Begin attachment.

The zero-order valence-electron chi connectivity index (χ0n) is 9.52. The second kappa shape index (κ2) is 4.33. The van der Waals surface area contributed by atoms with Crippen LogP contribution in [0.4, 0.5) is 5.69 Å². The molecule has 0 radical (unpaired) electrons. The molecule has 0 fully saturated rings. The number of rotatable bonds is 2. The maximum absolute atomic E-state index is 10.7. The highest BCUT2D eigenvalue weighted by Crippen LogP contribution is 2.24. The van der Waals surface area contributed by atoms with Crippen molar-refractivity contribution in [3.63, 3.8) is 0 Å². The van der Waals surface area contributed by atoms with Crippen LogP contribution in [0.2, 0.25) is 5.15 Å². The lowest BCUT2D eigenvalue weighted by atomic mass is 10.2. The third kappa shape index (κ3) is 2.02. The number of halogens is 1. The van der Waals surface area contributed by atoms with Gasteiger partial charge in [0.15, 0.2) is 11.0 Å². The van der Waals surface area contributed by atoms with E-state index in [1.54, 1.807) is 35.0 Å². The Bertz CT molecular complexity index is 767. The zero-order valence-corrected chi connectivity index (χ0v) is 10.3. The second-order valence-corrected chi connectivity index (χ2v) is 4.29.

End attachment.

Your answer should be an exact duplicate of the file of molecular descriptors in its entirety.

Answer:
The zero-order valence-electron chi connectivity index (χ0n) is 9.52. The second kappa shape index (κ2) is 4.33. The van der Waals surface area contributed by atoms with Crippen LogP contribution in [0.4, 0.5) is 5.69 Å². The molecule has 0 radical (unpaired) electrons. The molecule has 0 fully saturated rings. The number of rotatable bonds is 2. The maximum absolute atomic E-state index is 10.7. The highest BCUT2D eigenvalue weighted by Crippen LogP contribution is 2.24. The van der Waals surface area contributed by atoms with Crippen molar-refractivity contribution in [3.63, 3.8) is 0 Å². The van der Waals surface area contributed by atoms with Crippen LogP contribution in [0.2, 0.25) is 5.15 Å². The lowest BCUT2D eigenvalue weighted by atomic mass is 10.2. The third kappa shape index (κ3) is 2.02. The number of halogens is 1. The van der Waals surface area contributed by atoms with Gasteiger partial charge in [0.15, 0.2) is 11.0 Å². The van der Waals surface area contributed by atoms with E-state index in [1.54, 1.807) is 35.0 Å². The Bertz CT molecular complexity index is 767. The zero-order valence-corrected chi connectivity index (χ0v) is 10.3. The second-order valence-corrected chi connectivity index (χ2v) is 4.29.